An etch plasma is then provided to the process chamber 300 (step 108). FIG. 4 is a more detailed flow chart of an embodiment of the providing an etch plasma to the process chamber (step 108). This may be done by providing an etch gas to the process chamber 300 (step 404). The etch gas may be a mixture of one or more gases. For example, the etch gas may be a mixture of a first gas from the first gas source 312, a second gas from the second gas source 314, and a third gas from the third gas source 316. The etch gas may then be transformed into the etch plasma (step 408). In the process chamber 300 illustrated above, this would be done by providing RF power from the RF power source 348 to the lower electrode 308, which excites the etch gas to transform the etch gas to the etch plasma.

FIGS. 8A and 8B illustrate a computer system 800, which is suitable for implementing a controller 335 used in embodiments of the present invention. FIG. 8A shows one possible physical form of the computer system. Of course, the computer system may have many physical forms ranging from an integrated circuit, a printed circuit board, and a small handheld device up to a huge super computer. Computer system 800 includes a monitor 802, a display 804, a housing 806, a disk drive 808, a keyboard 810, and a mouse 812. Disk 814 is a computer-readable medium used to transfer data to and from computer system 800.

FIG. 8B is an example of a block diagram for computer system 800. Attached to system bus 820 is a wide variety of subsystems. Processor(s) 822 (also referred to as central processing units, or CPUs) are coupled to storage devices, including memory 824. Memory 824 includes random access memory (RAM) and read-only memory (ROM). As is well known in the art, ROM acts to transfer data and instructions uni-directionally to the CPU and RAM is used typically to transfer data and instructions in a bi-directional manner. Both of these types of memories may include any suitable of the computer-readable media described below. A fixed disk 826 is also coupled bi-directionally to CPU 822; it provides additional data storage capacity and may also include any of the computer-readable media described below. Fixed disk 826 may be used to store programs, data, and the like and is typically a secondary storage medium (such as a hard disk) that is slower than primary storage. It will be appreciated that the information retained within fixed disk 826 may, in appropriate cases, be incorporated in standard fashion as virtual memory in memory 824. Removable disk 814 may take the form of any of the computer-readable media described below.

CPU 822 is also coupled to a variety of input/output devices, such as display 804, keyboard 810, mouse 812 and speakers 830. In general, an input/output device may be any of: video displays, track balls, mice, keyboards, microphones, touch-sensitive displays, transducer card readers, magnetic or paper tape readers, tablets, styluses, voice or handwriting recognizers, biometrics readers, or other computers. CPU 822 optionally may be coupled to another computer or telecommunications network using network interface 840. With such a network interface, it is contemplated that the CPU might receive information from the network, or might output information to the network in the course of performing the above-described method steps. Furthermore, method embodiments of the present invention may execute solely upon CPU 822 or may execute over a network such as the Internet in conjunction with a remote CPU that shares a portion of the processing.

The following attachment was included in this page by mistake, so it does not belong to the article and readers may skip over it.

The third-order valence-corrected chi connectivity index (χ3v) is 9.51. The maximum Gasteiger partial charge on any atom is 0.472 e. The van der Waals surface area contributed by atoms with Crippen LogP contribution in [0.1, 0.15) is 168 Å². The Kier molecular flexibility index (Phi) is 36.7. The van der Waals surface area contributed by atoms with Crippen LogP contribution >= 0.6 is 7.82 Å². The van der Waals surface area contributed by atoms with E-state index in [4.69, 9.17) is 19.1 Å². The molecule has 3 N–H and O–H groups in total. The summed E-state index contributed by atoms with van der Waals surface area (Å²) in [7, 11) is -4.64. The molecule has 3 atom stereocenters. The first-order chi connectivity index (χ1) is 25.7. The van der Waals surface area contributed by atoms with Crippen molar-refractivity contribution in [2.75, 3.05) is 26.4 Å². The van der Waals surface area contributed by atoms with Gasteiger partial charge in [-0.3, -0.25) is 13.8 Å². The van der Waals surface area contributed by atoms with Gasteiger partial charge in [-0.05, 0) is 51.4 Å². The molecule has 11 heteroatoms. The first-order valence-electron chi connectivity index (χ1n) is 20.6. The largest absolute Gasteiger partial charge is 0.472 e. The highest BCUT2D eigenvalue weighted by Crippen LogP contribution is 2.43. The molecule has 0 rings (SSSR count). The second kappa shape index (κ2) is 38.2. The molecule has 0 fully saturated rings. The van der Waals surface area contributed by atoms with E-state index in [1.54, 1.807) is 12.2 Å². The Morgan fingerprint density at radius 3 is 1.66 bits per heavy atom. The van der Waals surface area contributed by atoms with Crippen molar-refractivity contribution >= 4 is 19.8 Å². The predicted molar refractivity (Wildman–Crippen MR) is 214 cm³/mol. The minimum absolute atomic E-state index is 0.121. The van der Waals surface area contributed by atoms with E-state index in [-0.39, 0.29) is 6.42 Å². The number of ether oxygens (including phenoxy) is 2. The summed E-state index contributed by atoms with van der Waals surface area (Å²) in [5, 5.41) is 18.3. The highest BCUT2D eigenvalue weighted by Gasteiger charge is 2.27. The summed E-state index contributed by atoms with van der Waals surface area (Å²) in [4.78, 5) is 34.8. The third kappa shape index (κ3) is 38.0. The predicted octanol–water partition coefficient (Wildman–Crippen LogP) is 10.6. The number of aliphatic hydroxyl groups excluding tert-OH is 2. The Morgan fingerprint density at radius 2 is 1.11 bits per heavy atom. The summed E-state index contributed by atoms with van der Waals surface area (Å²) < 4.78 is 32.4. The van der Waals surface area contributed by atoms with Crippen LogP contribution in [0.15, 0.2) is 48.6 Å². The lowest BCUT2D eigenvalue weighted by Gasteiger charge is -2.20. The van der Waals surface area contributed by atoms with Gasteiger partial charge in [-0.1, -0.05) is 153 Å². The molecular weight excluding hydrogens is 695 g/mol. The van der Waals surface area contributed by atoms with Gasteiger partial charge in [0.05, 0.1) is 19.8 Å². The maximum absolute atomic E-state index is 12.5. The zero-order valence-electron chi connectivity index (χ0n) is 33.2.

In addition, embodiments of the present invention further relate to computer storage products with a computer-readable medium that have computer code thereon for performing various computer-implemented operations. The media and computer code may be those specially designed and constructed for the purposes of the present invention, or they may be of the kind well known and available to those having skill in the computer software arts. Examples of computer-readable media include, but are not limited to: magnetic media such as hard disks, floppy disks, and magnetic tape; optical media such as CD-ROMs and holographic devices; magneto-optical media such as floptical disks; and hardware devices that are specially configured to store and execute program code, such as application-specific integrated circuits (ASICs), programmable logic devices (PLDs) and ROM and RAM devices. Examples of computer code include machine code, such as produced by a compiler, and files containing higher level code that are executed by a computer using an interpreter. Computer readable media may also be computer code transmitted by a computer data signal embodied in a carrier wave and representing a sequence of instructions that are executable by a processor.

In the reactor, the etch plasma is used to etch at least one feature through the mask (step 112). The etch is optimized by ramping at least one etch parameter (step 116). An etch plasma parameter is any variable that may be controllably changed to change the resulting plasma composition. In the preferred embodiment, the etch parameter that is ramped is at least one of an increase in pressure and an increase in flow for at least one of the gases forming the etch gas. In other embodiments other etch parameters may be ramped, such as excitation power, bias power, RF frequency, temperature, He flow under the wafer, confinement ring position, gap height, or any other parameter that changes the plasma composition (including, but not limited to, changes to the residence time of the gas chamber). In the specification and claims, ramping is defined as a process of changing plasma parameters to better optimize the etch at each depth of a given layer.